Plaintiff is also correct that consideration of these new arguments on a motion to reconsider is procedurally improper. See In re Aero Plastics, Inc., 2007 WL 7143348, at *1 (Bankr. N.D. Ga. Sept. 6, 2007) ("A motion for reconsideration is not intended to be used as a vehicle to tender new legal theories or introduce new evidence that could have been presented in conjunction with the original action."); In re Evans-Lambert, 2008 WL 7842070, at *1 (Bankr. N.D. Ga. May 16, 2008) ("A motion for reconsideration serves the limited function of correcting manifest errors of law or fact. . . and should not be used by a disappointed party to introduce new arguments or legal theories which could have been raised before the subject judgment was issued." (citing O'Neal v. Kennamer, 958 F.2d 1044, 1047 (11th Cir. 1992)). Thus, if Defendant would like the Court to consider his new arguments with respect to Plaintiff's claim that Defendant committed a defalcation, then Defendant must file an appropriate motion requesting the Court to do so and provide Plaintiff the proper opportunity to respond to such motion. Accordingly, the Court declines Defendant's request to reconsider its ruling regarding the assignability of Count 4 of the Amended Complaint.
As for Count 5, Defendant argues that the Court erred in finding that it was an assignable claim based on Plaintiff's interest in property allegedly converted by Defendant. Section 523(a)(6) excepts from discharge a debt "for willful and malicious injury by the debtor to another entity or to the property of another entity." In the Order, the Court held that, because "[p]roof of fraud is not necessary" to assert a claim under § 523(a)(6) and because Plaintiff's § 523(a)(6) claim in Count 5 is based upon "Defendant's conversion" of certain funds owed to McAfee, Count 5 is a claim asserting "Defendant's willful and malicious injury to Plaintiff's [property interest]" and thus assignable under O.C.G.A. § 44-12-24. See Order, pp. 13-14. In its reasoning for this holding, the Court analogized Plaintiff's § 523(a)(6) claim to the claim asserted by an assignee in Lumpkin v. Am. Sur. Co., 7 S.E.2d 687 (Ga. Ct. App. 1940), against a bank teller who stole money from the assignor bank. Id. In Lumpkin, the Georgia Court of Appeals held that the claim for the stolen funds was assignable because it was a right to recover the bank's property interest in the stolen money, and thus an assignable claim involving a property right. See Lumpkin, 7 S.E.2d at 688.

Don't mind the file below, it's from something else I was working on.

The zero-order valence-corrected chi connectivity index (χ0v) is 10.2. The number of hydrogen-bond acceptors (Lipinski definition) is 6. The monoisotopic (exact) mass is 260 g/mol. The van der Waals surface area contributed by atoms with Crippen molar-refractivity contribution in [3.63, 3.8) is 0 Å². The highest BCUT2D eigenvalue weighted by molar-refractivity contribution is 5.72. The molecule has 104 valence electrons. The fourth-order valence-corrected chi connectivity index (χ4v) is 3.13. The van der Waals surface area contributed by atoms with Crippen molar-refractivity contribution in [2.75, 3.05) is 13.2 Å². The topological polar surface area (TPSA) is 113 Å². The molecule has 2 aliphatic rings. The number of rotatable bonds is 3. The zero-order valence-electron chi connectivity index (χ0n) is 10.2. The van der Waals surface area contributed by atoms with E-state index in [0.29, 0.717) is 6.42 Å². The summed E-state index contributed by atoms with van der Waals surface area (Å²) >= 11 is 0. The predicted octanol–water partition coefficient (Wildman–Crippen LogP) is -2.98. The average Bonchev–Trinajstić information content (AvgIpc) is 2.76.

Defendant argues that the Court's holding with respect to Count 5 "does not indicate consideration of whether the allegations in Count 5 constitute an alleged tort to the person deceased James T. McAfee, Jr." See Brief in Support, p. 19. Defendant contends that because Count 5 "specifically allege[s] a willful and malicious injury directed at deceased James T. McAfee," Plaintiff's § 523(a)(6) claim constitutes a personal tort that is unassignable pursuant to O.C.G.A. § 44-12-24. Id. Essentially, Defendant argues that because § 523(a)(6) requires a showing of malicious and willful intent to cause injury, a claim under § 523(a)(6) cannot be assigned without violating O.C.G.A. § 44-12-24's prohibition on the assignment of personal torts, even if it involves a right to property.